...but until then, we'll do what we can to support each other through this interesting time.
I was raised in a family of teachers. I have rather vivid memories of not only events in my own kindergarten classroom thirty-three years ago, but of years and years and years of bulliten boards, schools, towns, school board meetings, parent teacher conferences, school carnivals, open houses and all of the other events that I accompanied my mother to or helped her with in Texas and Alaska. I did some more growing up while in college, choosing teaching as my field of study and profession. I wasn't too terribly observant of all of the educational history I was surrounded by, but a few tidbits here and there got my attention and had me thinking as I began teaching my own students. With my family, my master teacher's input and guidance during my professional year, and terrific mentor teachers as colleagues, those tidbits were sewn together, and after five years of teaching, I felt that I could reach out and invite practicum students and student teachers into my classroom.
I've made new friends and worked with new colleagues after relocating to the Lower-48, and have found these collegial relationships reflecting the fact that I have continued to grow older. No longer the newbie on the staff, nor the youngest, but not so old as to be thought of as "disenchanted" or merely "hanging out until retirement," teachers new to the profession come and ask me for input, advice, or ears to listen and shoulders to cry on when the going gets tough. Shrapnel from the CRT fiasco is still raining down on some of their shoulders and though I now live several states away, how they feel, what they think, and how they problem-solve to manage this situation and their own self-care matters to me greatly.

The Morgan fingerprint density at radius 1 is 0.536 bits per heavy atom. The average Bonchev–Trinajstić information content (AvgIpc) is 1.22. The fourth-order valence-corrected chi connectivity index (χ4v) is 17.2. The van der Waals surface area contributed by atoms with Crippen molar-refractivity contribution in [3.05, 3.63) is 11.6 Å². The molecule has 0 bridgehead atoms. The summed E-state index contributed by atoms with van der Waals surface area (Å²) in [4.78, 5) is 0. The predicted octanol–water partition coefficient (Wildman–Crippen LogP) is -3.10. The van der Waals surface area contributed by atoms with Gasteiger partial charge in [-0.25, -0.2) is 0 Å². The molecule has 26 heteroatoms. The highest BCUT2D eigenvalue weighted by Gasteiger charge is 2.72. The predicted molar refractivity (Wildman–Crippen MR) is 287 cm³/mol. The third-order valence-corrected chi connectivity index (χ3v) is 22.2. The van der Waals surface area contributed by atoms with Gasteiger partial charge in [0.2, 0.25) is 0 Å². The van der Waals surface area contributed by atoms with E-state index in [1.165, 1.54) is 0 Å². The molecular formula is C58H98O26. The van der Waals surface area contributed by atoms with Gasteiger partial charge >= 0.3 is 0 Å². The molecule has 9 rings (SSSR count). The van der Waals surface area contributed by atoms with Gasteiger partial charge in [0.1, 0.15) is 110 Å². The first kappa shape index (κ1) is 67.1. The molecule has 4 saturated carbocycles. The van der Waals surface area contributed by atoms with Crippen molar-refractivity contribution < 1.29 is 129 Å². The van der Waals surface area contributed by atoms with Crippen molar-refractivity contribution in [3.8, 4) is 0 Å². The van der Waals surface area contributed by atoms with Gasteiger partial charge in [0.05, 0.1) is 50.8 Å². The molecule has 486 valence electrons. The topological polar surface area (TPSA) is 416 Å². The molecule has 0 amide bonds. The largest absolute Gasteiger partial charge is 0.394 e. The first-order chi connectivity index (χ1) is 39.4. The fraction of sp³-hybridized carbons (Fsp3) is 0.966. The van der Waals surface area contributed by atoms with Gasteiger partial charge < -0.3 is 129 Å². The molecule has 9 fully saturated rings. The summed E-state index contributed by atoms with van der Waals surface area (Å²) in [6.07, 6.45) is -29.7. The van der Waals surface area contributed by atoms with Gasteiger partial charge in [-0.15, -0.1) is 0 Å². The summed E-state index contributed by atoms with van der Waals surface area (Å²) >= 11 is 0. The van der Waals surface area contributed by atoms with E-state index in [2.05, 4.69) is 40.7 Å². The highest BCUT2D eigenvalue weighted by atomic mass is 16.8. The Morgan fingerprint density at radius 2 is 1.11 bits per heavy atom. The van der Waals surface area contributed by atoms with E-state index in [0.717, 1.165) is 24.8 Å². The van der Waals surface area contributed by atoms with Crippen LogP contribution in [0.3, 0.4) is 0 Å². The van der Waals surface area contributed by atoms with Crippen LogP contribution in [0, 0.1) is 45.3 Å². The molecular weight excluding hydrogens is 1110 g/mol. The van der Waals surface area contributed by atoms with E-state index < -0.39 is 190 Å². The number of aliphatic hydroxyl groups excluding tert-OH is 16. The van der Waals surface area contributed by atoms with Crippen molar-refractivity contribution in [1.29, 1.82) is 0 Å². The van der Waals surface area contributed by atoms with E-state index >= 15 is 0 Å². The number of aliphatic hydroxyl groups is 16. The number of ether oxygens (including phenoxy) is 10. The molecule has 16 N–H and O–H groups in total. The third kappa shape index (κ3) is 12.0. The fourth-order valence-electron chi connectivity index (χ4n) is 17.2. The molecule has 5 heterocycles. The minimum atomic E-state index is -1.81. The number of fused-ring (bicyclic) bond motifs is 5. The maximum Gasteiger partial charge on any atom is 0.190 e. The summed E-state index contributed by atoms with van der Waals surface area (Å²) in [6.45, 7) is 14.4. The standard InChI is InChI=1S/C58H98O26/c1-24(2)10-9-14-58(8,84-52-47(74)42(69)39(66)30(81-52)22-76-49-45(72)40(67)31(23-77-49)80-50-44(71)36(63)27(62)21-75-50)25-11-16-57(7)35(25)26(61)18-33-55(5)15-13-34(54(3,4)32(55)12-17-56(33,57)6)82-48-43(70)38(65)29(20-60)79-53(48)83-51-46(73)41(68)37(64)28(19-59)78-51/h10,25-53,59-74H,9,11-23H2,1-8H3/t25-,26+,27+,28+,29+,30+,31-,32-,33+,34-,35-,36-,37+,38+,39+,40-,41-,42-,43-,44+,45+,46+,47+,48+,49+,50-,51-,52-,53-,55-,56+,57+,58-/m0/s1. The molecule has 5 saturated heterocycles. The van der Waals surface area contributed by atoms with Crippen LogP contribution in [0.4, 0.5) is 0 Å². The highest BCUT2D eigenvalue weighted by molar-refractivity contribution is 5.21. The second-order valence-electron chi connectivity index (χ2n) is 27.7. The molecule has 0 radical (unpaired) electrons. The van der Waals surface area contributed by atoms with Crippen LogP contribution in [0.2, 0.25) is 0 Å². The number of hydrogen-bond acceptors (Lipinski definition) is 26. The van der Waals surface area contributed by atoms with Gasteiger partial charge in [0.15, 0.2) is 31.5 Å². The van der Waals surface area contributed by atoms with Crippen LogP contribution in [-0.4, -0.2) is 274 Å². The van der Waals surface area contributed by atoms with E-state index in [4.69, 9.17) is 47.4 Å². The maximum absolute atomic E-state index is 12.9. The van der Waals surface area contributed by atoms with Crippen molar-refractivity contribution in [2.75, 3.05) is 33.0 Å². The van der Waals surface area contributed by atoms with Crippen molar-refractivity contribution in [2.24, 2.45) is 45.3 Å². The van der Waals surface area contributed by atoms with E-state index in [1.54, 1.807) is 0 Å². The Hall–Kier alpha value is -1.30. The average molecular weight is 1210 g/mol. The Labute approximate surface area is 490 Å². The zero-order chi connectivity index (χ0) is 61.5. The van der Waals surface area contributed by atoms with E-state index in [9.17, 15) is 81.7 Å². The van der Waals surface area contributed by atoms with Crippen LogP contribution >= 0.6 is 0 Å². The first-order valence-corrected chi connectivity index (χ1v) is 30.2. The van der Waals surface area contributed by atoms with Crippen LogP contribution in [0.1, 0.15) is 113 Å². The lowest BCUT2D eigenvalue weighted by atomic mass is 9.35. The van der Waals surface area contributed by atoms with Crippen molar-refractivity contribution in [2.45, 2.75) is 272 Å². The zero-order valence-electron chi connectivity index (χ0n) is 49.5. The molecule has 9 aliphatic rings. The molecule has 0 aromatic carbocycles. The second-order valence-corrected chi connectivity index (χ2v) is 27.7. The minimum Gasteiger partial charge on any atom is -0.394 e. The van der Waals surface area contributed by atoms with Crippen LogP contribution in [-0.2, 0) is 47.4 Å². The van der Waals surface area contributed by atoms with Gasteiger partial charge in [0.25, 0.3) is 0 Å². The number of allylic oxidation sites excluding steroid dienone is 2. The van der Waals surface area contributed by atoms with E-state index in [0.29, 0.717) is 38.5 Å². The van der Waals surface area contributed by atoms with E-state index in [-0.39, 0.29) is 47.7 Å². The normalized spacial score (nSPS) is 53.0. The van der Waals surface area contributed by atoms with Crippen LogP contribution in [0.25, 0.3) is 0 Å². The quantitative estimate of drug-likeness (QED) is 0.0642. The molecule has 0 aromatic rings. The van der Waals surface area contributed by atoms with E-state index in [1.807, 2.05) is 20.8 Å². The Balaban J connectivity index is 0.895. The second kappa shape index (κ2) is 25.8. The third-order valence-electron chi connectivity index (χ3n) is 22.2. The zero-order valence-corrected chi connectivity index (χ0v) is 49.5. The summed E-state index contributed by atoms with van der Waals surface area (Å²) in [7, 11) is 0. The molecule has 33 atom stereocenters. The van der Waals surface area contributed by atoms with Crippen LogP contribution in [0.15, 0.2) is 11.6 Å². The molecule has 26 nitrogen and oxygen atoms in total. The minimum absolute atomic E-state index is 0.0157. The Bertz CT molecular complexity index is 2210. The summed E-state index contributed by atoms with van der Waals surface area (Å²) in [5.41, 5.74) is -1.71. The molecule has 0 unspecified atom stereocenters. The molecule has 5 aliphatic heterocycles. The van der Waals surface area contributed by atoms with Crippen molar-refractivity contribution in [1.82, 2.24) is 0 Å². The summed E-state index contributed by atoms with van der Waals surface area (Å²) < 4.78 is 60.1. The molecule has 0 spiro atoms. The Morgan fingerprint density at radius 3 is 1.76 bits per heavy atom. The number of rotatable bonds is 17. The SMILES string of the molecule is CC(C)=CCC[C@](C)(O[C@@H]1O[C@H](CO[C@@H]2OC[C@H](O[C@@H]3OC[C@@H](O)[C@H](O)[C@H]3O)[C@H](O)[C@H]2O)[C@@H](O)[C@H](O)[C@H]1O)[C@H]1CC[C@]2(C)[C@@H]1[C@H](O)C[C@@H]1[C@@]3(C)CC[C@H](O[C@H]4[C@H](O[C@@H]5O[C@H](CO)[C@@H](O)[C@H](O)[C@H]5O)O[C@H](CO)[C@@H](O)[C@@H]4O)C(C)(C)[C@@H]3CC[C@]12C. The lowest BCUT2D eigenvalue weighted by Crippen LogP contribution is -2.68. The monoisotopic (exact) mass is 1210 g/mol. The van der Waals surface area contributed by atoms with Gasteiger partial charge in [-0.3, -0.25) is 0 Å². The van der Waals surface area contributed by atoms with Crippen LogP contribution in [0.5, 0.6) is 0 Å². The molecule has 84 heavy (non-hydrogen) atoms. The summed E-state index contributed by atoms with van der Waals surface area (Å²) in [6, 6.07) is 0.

"Newer" teachers ask new and fresh questions and think of innovative and paradigm-shifting solutions to educational problems, but they also ask those basic questions that more experienced teachers have already moved past. More experienced teachers have been there, done that, and have moved on with their professional knowledge and development, and perhaps don't feel the need (or have the time) to share stories from their own educational histories with the colleagues that have recently graduated from college. When a former colleague expressed both hurt feelings and disappointment over teaching and posed a question on her blog about test scores, "...do they mean that a teacher isn't teaching or that a student isn't learning?" I was inspired to tell a few stories.
Ah, you're in mental-overload-mode now aren't you? That tends to happen to conscientious people such as yourself. As per our OTHER discussions, I'm not sure if the following comments will help stem the tide of professional disappointment for you or if they'll just take your mind zooming in another direction: